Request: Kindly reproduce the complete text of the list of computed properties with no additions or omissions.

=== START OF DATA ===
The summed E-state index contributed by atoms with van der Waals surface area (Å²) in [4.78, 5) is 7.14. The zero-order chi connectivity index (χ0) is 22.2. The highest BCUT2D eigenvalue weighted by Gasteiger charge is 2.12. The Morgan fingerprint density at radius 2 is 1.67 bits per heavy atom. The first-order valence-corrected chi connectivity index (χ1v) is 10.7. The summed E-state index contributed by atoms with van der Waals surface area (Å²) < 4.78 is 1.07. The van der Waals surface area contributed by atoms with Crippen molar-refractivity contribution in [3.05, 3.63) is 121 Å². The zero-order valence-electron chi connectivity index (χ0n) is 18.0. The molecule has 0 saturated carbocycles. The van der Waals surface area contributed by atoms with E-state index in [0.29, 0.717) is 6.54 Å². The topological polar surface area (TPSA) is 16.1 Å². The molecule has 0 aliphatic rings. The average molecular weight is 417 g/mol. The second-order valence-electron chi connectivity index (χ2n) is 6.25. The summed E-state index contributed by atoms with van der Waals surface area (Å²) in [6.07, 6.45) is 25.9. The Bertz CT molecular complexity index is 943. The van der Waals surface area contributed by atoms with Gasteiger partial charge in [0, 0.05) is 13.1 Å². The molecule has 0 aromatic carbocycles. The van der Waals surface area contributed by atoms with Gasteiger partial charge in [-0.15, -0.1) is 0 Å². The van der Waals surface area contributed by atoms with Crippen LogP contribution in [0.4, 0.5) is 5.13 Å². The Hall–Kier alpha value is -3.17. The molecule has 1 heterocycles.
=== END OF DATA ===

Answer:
The summed E-state index contributed by atoms with van der Waals surface area (Å²) in [4.78, 5) is 7.14. The zero-order chi connectivity index (χ0) is 22.2. The highest BCUT2D eigenvalue weighted by Gasteiger charge is 2.12. The Morgan fingerprint density at radius 2 is 1.67 bits per heavy atom. The first-order valence-corrected chi connectivity index (χ1v) is 10.7. The summed E-state index contributed by atoms with van der Waals surface area (Å²) < 4.78 is 1.07. The van der Waals surface area contributed by atoms with Crippen molar-refractivity contribution in [3.05, 3.63) is 121 Å². The zero-order valence-electron chi connectivity index (χ0n) is 18.0. The molecule has 0 saturated carbocycles. The van der Waals surface area contributed by atoms with E-state index in [0.29, 0.717) is 6.54 Å². The topological polar surface area (TPSA) is 16.1 Å². The molecule has 0 aliphatic rings. The average molecular weight is 417 g/mol. The second-order valence-electron chi connectivity index (χ2n) is 6.25. The summed E-state index contributed by atoms with van der Waals surface area (Å²) in [6.07, 6.45) is 25.9. The Bertz CT molecular complexity index is 943. The van der Waals surface area contributed by atoms with Gasteiger partial charge in [0, 0.05) is 13.1 Å². The molecule has 0 aromatic carbocycles. The van der Waals surface area contributed by atoms with Gasteiger partial charge in [-0.15, -0.1) is 0 Å². The van der Waals surface area contributed by atoms with Crippen LogP contribution in [0.4, 0.5) is 5.13 Å². The Hall–Kier alpha value is -3.17. The molecule has 1 heterocycles.